Materials and Methods

All experimental procedures used in this study were in accordance with the guidelines published in the European Communities Council Directive (86/609/EEC, 1986) and were approved by a local animal welfare committee (Bezirksregierung Arnsberg, Germany).

In Vitro rat slice experiments

Recordings were made in slices of rat neocortex, containing the visual cortex. The details of slice preparation are described elsewhere [27], [28]. The perfusion medium contained (in mM) 125 NaCl, 2.5 KCl, 2 CaCl2, 1.5 MgCl2, 1.25 NaH2PO4, 25 NaHCO3, 25 D-glucose and 0.5 L-glutamine, and was aerated with 95% O2 and 5% CO2 bubbles. Recordings were made at 28–35°C or at room temperature (20–24°C). Patch-electrodes were filled with a solution containing (in mM) 127 K-Gluconate, 20 KCl, 2 MgCl2, 2 Na2ATP, 10 HEPES, 0.1 EGTA and had a resistance of 3–7 MΩ. Whole-cell recordings were made with patch electrodes under visual control. Action potentials were evoked by injection of intracellular pulses or by synaptic stimulation. For synaptic stimulation, bipolar tungsten electrodes were positioned below or aside the recorded cell. Cells of different layer location and morphology were visually pre-selected for recording using visual control using Nomarski optics and infrared videomicroscopy [29]. The intracellular signals were recorded with (Axoclamp 2B, Axon Instruments, USA, and additional DC-amplifier, total gain ×20 to ×100), low-pass filtered at 3–10 kHz and digitized at 20–100 kHz (DigiData 1200 and PClamp 6, or DigiData 1322A and PClamp 10, Axon Instruments) to store in a computer.

Snail experiments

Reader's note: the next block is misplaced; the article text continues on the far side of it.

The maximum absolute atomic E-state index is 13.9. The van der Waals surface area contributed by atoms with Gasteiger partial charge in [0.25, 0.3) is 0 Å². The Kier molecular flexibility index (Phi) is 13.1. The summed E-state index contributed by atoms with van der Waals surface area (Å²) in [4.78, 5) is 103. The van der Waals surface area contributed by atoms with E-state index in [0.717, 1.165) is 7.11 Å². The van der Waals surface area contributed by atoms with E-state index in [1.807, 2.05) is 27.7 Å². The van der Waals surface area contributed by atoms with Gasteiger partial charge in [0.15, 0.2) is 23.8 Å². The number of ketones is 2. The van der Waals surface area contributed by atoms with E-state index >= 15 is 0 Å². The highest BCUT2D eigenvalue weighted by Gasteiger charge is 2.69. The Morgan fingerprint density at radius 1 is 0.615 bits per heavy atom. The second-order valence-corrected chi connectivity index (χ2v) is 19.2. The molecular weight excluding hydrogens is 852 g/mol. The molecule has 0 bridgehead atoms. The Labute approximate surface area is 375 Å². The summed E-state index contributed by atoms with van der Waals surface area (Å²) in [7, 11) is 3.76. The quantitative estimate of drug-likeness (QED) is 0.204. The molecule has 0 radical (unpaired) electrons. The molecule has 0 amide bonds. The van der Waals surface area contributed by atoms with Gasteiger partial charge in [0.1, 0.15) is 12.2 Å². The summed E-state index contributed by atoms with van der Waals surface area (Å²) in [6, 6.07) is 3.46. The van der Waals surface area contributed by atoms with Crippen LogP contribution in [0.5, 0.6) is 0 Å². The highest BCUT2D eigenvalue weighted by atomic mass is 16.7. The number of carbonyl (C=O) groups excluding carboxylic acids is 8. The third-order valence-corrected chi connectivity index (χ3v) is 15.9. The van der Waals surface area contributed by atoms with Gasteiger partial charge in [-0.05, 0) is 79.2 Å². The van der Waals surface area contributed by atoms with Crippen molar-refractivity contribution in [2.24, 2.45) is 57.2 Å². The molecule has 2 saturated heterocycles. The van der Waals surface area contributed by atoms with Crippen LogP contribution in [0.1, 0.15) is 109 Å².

The experiments were performed on the mature specimens of Helix lucorum L. weighting 30–35 g. Snails were originally collected in Crimea and maintained in an active state in the Institutes' animal facility. Before dissection animals were anaesthetized by injection of isotonic MgCl2 (∼15% of the animal weight). The central ganglionic ring was removed from the animal and pinned onto a silicone-elastomer (Sylgard)-coated dish. Connective tissue sheath was partially removed using fine forceps and scissors. To facilitate further desheathing, the ganglia were treated with Protease (0.25 mg/ml; Type XIV, Sigma) for 10 min at room temperature and washed out, and then the fine sheath was completely removed. The CNS was bathed in a saline solution containing (in mM) 100 NaCl, 4 KCl, 7 CaCl2, 5 MgCl2, and 10 Tris-HCl buffer (pH 7.6). Electrophysiological recordings started at least 60 min after the dissection. Intracellular recordings were made at room temperature (20–25°C), using standard electrophysiological techniques. Neurons were impaled with glass microelectrodes filled with 2 M potassium acetate (tip resistance, 15–25 MOhm). Intracellular signals were recorded with several different preamplifiers (Neuroprobe 1600, A-M Systems; Bramp 01R, NPI or SEC 05LX, NPI), digitized at 10–20 kHz, and stored on computer (Digidata 1320A A/D converter and Axoscope 8.0 software, both from Axon Instruments, USA). Identified neurons were numbered in accordance with the published maps [30].